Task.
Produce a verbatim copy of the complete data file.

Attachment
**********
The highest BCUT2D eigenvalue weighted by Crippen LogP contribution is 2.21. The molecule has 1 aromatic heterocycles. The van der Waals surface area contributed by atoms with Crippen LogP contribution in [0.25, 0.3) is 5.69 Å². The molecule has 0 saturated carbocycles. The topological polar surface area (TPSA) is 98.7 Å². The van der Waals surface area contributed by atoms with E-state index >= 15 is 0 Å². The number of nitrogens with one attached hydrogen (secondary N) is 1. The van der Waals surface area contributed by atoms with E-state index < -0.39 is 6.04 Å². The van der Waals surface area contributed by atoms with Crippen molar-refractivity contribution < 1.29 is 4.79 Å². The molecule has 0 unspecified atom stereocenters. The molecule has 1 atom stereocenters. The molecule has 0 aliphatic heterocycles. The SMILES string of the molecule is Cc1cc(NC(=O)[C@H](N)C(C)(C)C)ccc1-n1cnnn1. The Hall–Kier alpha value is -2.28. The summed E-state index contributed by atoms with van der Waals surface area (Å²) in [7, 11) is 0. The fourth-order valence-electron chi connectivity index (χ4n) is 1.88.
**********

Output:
The highest BCUT2D eigenvalue weighted by Crippen LogP contribution is 2.21. The molecule has 1 aromatic heterocycles. The van der Waals surface area contributed by atoms with Crippen LogP contribution in [0.25, 0.3) is 5.69 Å². The molecule has 0 saturated carbocycles. The topological polar surface area (TPSA) is 98.7 Å². The van der Waals surface area contributed by atoms with E-state index >= 15 is 0 Å². The number of nitrogens with one attached hydrogen (secondary N) is 1. The van der Waals surface area contributed by atoms with E-state index < -0.39 is 6.04 Å². The van der Waals surface area contributed by atoms with Crippen molar-refractivity contribution < 1.29 is 4.79 Å². The molecule has 0 unspecified atom stereocenters. The molecule has 1 atom stereocenters. The molecule has 0 aliphatic heterocycles. The SMILES string of the molecule is Cc1cc(NC(=O)[C@H](N)C(C)(C)C)ccc1-n1cnnn1. The Hall–Kier alpha value is -2.28. The summed E-state index contributed by atoms with van der Waals surface area (Å²) in [7, 11) is 0. The fourth-order valence-electron chi connectivity index (χ4n) is 1.88.